The Office for National Statistics (ONS) has released the latest set of UK labour market data, mostly covering the three months to November last year.
In terms of the pace of employment growth, these latest figures could hardly be better. Many more people in work (up 280,000 in a single quarter), the rate of unemployment already down to 7.1%, fewer young people without work (down 39,000 on the quarter), fewer long-term jobless (down 18,000), rising job vacancies and a fall in redundancies. The number of unemployed people on Jobseekers Allowance has also fallen (by 24,000 in December)
The rise in employment is fairly evenly split between employees and self-employed people. Full-time employment accounts for the bulk (80%) of the total increase and the number of part-timers who want a full time job, one measure of underemployment in the economy, has at last fallen (down by 12,000). The unemployment rate has fallen in every nation and region of the UK except South West England (where there has been an increase of 0.5 percentage points) and Northern Ireland where the rate is unchanged.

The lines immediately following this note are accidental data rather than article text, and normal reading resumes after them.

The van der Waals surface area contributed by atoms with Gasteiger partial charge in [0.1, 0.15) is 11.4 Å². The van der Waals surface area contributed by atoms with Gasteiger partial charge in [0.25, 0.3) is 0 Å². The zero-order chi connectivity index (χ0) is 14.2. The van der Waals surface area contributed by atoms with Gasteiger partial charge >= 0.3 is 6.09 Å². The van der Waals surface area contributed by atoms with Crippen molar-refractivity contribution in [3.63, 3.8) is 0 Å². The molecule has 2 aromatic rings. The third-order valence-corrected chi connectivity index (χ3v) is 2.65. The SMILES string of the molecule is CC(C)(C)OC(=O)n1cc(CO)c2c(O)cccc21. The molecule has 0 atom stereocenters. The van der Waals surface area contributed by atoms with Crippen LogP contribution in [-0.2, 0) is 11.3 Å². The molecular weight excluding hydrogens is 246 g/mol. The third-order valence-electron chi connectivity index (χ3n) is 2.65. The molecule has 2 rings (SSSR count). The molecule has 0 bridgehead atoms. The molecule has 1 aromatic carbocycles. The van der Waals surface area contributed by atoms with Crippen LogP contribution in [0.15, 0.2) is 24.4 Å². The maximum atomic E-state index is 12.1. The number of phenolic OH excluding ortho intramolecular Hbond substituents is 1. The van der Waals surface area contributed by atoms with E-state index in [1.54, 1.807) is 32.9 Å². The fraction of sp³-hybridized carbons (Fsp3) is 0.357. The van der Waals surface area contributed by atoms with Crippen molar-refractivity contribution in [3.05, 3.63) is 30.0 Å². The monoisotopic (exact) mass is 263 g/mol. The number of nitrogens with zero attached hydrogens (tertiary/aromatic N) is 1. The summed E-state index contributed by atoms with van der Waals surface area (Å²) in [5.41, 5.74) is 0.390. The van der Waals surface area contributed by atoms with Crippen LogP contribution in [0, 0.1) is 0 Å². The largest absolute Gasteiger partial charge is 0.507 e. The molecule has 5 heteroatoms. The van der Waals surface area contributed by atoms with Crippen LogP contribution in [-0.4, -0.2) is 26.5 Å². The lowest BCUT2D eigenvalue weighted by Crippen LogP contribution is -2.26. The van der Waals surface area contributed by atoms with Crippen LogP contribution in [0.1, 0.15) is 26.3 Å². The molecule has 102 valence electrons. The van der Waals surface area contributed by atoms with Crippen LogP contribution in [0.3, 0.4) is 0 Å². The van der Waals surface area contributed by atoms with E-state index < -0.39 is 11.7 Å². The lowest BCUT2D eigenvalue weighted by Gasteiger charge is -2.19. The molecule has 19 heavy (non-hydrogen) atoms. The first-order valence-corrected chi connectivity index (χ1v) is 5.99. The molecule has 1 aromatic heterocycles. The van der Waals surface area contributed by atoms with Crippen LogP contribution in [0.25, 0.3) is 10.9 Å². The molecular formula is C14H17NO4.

However, all this good news is yet to significantly boost the economic feel good factor for most workers because soaring employment is still barely registering in the pay figures. Average weekly earnings are rising at an annual rate of only 0.9%, still well below consumer price inflation of 2%.
It’s now inevitable that unemployment will soon fall below the Bank of England’s forward guidance rate of 7%, though precisely when remains uncertain (although the headline three month measure of the unemployment rate fell to 7.1 in November, the latter month itself saw the rate tick-up to 7.4% on the volatile single month measure). But despite this the weakness of pay growth suggests there is still a considerable amount of slack in the labour market which for the time being remains an inflation free zone. Better than expected news on jobs is no reason for an early rise in UK interest rates.